posted on Oct, 7 2008 @ 10:33 AM
No, these are mostly centered around commercial lending if I understand correctly, not private personal debts.
In theory, it actually is a move that makes some sense, at least. The fed will purchase bad business debts from creditors, hopefully giving them
enough confidence to resume lending to businesses that have good credit and will repay their loans. This isn't happening right now because the
creditors claim to be overloaded with too many bad debts and the risks are too high for them to lend.
The fact that this is actually the Federal Reserve purchasing these debts outright rather than simply setting up some sort of insurance program to
protect creditors is what concerns me the most. The Fed has always had lending programs direct to banks active. This step essentially removes the
bank as the middle man and means the fed has just become the direct creditor to high risk businesses which have taken out loans or lines of credit and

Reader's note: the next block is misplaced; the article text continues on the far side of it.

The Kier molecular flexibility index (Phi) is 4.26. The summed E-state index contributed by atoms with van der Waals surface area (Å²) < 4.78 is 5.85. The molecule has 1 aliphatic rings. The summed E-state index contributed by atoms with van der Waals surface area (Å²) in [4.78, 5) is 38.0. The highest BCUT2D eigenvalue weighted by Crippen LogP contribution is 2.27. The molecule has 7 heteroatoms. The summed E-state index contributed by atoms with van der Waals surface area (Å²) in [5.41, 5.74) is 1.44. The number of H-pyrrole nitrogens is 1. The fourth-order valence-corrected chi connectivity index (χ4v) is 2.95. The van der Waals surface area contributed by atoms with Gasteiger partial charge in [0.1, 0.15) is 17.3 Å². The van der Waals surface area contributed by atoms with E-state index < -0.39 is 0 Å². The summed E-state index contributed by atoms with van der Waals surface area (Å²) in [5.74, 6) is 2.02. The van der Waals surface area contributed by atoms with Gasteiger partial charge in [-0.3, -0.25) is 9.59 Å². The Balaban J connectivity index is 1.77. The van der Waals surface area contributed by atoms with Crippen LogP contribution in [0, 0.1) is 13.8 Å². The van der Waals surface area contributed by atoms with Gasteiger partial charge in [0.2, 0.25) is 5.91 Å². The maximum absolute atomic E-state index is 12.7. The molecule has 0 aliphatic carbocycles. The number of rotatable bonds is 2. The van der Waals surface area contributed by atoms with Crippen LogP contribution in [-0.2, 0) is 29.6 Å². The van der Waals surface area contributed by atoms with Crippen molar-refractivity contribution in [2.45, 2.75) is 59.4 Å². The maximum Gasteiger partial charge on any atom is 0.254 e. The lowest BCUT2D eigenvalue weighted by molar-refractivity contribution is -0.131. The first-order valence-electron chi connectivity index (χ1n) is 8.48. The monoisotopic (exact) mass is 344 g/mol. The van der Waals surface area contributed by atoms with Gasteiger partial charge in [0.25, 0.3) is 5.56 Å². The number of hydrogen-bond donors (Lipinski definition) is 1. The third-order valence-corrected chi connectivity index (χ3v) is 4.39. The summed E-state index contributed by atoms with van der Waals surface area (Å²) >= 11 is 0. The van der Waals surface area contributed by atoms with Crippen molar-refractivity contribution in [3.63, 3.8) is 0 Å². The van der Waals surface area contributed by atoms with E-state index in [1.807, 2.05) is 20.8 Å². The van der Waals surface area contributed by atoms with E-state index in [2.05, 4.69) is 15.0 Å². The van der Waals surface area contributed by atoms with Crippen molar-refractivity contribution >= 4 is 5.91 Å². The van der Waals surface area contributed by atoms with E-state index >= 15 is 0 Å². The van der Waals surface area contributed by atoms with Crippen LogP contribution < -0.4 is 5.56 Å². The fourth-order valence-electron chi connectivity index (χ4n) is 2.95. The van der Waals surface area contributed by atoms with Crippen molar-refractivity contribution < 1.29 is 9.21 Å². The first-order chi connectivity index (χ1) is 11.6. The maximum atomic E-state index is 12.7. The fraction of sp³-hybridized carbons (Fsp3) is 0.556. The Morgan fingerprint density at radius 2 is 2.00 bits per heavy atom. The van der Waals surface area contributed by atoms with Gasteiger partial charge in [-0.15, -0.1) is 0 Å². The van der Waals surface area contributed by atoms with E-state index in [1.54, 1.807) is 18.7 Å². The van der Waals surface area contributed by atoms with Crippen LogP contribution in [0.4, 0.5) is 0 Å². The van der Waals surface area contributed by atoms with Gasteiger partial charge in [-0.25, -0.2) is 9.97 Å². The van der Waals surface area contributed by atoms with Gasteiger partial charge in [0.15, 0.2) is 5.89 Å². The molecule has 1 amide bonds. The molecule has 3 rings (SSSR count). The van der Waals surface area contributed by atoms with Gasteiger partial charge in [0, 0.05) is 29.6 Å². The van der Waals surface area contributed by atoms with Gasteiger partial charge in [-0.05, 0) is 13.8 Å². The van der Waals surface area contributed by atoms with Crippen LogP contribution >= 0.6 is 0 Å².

either defaulted or are at risk for default on them. Which is where I raise an eyebrow. The government already passed new legislation making it much
more difficult for personal debt to be resolved through bankruptcy several years ago... this move looks to me to serve an alternate purpose of
preventing small businesses from getting out of their debts via bankruptcy (which was part of the Bush Bankruptcy law that was pushed but did not
It is about a hundred times more difficult to get out of a debt owed to the government than it is to get out of an unsecured debt to a private
creditor. That's why I was curious if the fed was doing this under the umbrella of their real persona: a private central banking authority, or if
this was being done with further expansion of their powers, them acting like an extension of the federal government complete with autonomy from
collection laws & standards. If it's the latter, we could very easily see the Federal Reserve pulling IRS-style business take overs within the next
year as these businesses default on loans and the fed steps in saying "OK, you owe so we're taking over your business." If that's the case, then
this is a miserable new development in this financial crisis mess.